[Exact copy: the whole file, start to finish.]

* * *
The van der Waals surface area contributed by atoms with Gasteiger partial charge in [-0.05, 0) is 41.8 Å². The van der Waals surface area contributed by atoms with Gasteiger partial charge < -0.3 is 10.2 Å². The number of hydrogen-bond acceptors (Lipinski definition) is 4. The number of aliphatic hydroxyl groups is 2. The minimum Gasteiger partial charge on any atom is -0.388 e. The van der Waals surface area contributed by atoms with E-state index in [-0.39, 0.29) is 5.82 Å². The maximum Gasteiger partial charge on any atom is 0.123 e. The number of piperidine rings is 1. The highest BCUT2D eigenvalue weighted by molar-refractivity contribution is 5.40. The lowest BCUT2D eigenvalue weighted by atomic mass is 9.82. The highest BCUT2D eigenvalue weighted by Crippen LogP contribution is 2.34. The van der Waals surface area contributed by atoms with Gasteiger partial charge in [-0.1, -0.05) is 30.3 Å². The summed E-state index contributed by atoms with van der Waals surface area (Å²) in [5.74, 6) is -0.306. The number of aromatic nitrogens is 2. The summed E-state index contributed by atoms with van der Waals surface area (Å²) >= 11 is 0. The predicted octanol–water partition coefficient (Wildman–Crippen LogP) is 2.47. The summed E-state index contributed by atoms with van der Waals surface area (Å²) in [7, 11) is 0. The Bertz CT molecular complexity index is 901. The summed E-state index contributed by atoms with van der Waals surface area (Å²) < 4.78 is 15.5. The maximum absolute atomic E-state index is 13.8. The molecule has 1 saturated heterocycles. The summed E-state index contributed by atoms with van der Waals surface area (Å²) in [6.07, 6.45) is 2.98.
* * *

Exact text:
The van der Waals surface area contributed by atoms with Gasteiger partial charge in [-0.05, 0) is 41.8 Å². The van der Waals surface area contributed by atoms with Gasteiger partial charge < -0.3 is 10.2 Å². The number of hydrogen-bond acceptors (Lipinski definition) is 4. The number of aliphatic hydroxyl groups is 2. The minimum Gasteiger partial charge on any atom is -0.388 e. The van der Waals surface area contributed by atoms with E-state index in [-0.39, 0.29) is 5.82 Å². The maximum Gasteiger partial charge on any atom is 0.123 e. The number of piperidine rings is 1. The highest BCUT2D eigenvalue weighted by molar-refractivity contribution is 5.40. The lowest BCUT2D eigenvalue weighted by atomic mass is 9.82. The highest BCUT2D eigenvalue weighted by Crippen LogP contribution is 2.34. The van der Waals surface area contributed by atoms with Gasteiger partial charge in [-0.1, -0.05) is 30.3 Å². The summed E-state index contributed by atoms with van der Waals surface area (Å²) in [5.74, 6) is -0.306. The number of aromatic nitrogens is 2. The summed E-state index contributed by atoms with van der Waals surface area (Å²) >= 11 is 0. The predicted octanol–water partition coefficient (Wildman–Crippen LogP) is 2.47. The summed E-state index contributed by atoms with van der Waals surface area (Å²) in [7, 11) is 0. The Bertz CT molecular complexity index is 901. The summed E-state index contributed by atoms with van der Waals surface area (Å²) < 4.78 is 15.5. The maximum absolute atomic E-state index is 13.8. The molecule has 1 saturated heterocycles. The summed E-state index contributed by atoms with van der Waals surface area (Å²) in [6.07, 6.45) is 2.98.